Data from University of Bern Provide New Insights into Life Science Research
2012 AUG 24 (VerticalNews) -- By a News Reporter-Staff News Editor at Ecology, Environment & Conservation -- Investigators discuss new findings in Life Science Research. According to news originating from Bern, Switzerland, by VerticalNews editors, the research stated, "Synthetic biology is an area of biological research that combines science and engineering. Here, I merge the principles of synthetic biology and regulatory evolution to create a new species with a minimal set of known elements."
Our news journalists obtained a quote from the research from the University of Bern, "Using preexisting transgenes and recessive mutations of Drosophila melanogaster, a transgenic population arises with small eyes and a different venation pattern that fulfils the criteria of a new species according to Mayr's Biological Species Concept. The population described here is the first transgenic organism that cannot hybridize with the original wild type population but remains fertile when crossed with other identical transgenic animals. I therefore propose the term 'synthetic species' to distinguish it from 'natural species', not only because it has been created by genetic manipulation, but also because it may never be able to survive outside the laboratory environment. The use of genetic engineering to design artificial species barriers could help us understand natural speciation and may have practical applications."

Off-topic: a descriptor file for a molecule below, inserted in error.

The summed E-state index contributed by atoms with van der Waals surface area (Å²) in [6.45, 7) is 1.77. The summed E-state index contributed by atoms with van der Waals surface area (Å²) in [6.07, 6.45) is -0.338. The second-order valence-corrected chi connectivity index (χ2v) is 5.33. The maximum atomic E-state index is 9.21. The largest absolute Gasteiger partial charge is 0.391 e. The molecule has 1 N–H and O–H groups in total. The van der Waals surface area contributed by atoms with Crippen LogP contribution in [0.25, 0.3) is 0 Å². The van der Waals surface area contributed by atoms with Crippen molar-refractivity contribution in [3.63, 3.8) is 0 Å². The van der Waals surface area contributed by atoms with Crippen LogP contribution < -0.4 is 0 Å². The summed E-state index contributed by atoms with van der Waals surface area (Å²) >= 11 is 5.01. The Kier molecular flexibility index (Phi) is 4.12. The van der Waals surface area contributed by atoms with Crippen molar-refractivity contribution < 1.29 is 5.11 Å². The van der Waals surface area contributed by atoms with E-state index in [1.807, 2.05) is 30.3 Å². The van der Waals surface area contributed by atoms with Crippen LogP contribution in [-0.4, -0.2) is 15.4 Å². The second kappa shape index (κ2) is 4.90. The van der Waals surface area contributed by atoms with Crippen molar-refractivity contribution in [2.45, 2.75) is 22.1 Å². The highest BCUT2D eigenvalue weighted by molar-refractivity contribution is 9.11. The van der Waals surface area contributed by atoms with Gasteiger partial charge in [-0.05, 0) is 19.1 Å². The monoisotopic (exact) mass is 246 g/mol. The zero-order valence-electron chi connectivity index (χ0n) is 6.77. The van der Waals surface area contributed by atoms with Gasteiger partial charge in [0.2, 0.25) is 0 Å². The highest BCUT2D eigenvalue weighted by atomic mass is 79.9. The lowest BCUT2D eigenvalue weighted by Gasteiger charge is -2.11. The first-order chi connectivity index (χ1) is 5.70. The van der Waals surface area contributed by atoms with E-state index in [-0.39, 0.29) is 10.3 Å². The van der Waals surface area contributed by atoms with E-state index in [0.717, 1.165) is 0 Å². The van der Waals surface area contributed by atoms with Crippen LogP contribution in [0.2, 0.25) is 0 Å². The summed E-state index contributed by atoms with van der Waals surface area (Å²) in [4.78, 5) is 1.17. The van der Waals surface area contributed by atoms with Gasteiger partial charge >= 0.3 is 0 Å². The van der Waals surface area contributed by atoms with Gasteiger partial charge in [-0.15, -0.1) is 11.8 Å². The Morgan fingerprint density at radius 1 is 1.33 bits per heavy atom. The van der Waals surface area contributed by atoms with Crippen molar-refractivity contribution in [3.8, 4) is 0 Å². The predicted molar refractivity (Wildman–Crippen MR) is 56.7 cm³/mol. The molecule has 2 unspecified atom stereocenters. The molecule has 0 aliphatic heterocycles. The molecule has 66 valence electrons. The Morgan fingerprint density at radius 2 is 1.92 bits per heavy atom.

According to the news editors, the researchers concluded: "For instance, the transition from transgenic organisms towards synthetic species could constitute a safety mechanism to avoid the hybridization of genetically modified animals with wild type populations, preserving biodiversity."
For more information on this research see: Design and construction of "synthetic species." Plos One, 2012;7(7):e39054. (Public Library of Science - www.plos.org; Plos One - www.plosone.org)
The news correspondents report that additional information may be obtained from E. Moreno, Institute of Cell Biology, University of Bern, Bern, Switzerland.
Keywords for this news article include: Bern, Europe, Switzerland, Genetic Engineering, Life Science Research, Science And Engineering.
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